Vaultize: Where does data loss rank among the list of worries for the C-suite?
Mike Lamberg: That’s a hard question to answer. It depends on the type of company and the type of data needing protection. In a software development organization, they’re most concerned about their source code and other intellectual property. A service-oriented organization is probably more concerned about client information. The C-suite is concerned about information defining their corporate strategy. For any of these cases, if the data is compromised, significant reputational and financial harm could be the result.
Vaultize: Why don’t more organizations do more about data loss?
Mike Lamberg: Data loss and information security is now frequently discussed in boardrooms and at the C-suite level, but there needs to be more education on information security. There is still a preconception that the IT department will just handle everything related to cyber security issues. The staff think that if there’s a problem, IT will flag the issue and utilize its infrastructure tools to fix it. But technology doesn’t fix security problems alone. Technology helps, but dealing with information security concerns really comes down to the staff.
An organization’s staff is its greatest asset and could also be its greatest liability. It’s a matter of training. We need to train our teams in information security; this doesn’t mean making them security experts. Ensuring your staff have security “street smarts” in cyberspace is critical to the overall success of an organization in defending itself against cyber security issues.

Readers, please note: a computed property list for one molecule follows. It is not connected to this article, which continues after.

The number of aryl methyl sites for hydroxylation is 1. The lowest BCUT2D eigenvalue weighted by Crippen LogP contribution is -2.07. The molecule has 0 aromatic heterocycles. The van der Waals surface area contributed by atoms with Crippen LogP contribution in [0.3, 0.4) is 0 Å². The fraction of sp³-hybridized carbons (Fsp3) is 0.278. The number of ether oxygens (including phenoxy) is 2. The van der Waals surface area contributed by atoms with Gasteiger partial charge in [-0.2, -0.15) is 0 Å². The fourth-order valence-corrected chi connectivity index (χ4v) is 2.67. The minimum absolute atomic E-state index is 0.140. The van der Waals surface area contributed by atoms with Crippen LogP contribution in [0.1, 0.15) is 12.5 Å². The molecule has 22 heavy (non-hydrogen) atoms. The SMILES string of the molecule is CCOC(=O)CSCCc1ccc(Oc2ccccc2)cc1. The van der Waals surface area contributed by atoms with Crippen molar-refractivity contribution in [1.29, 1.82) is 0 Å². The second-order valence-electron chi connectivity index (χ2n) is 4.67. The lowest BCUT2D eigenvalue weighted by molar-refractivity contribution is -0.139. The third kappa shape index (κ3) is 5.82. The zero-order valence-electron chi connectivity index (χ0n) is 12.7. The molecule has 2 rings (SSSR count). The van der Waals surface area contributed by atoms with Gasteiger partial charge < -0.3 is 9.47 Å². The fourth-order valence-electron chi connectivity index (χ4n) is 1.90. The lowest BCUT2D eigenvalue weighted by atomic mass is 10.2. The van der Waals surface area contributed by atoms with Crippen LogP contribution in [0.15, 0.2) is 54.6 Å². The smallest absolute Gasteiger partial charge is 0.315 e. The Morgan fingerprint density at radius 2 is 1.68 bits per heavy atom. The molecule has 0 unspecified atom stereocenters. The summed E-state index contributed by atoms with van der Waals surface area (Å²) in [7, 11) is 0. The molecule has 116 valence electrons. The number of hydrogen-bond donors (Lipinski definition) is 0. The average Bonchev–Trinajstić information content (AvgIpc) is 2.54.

Vaultize: Do regulated organizations need to think about information security differently than non-regulated ones?
Mike Lamberg: I don’t think there should be any difference between how you deal with security in a regulated organization versus a non-regulated one. The problems you are trying to protect against are exactly the same: either you’ll suffer confidentiality, availability or integrity issues that will affect your business and possibly your customers.
Regardless of the type of organization, you should build a reasonable information security program that has a minimum of three major pillars:
First, build a solid awareness program to train your staff to understand security issues and policies that need to applied and supported by the organization.
Second, build an infrastructure that can, within reason, block the most common threats (i.e., use of firewalls, IDS, web proxies, etc.).
Third, have solid security monitoring of your network and application environment. If you don’t have the expertise or staff to do this, outsource to one of the many Managed Security Services Providers (MSSP) out there.
Remember that bad things are always going to happen. The maturity of an organization is tested by how well it responds when a problem occurs. You need to have a well-documented security incident escalation plan. This allows you to deal with problems when they are small rather than wasting time allowing them to become big and out of control.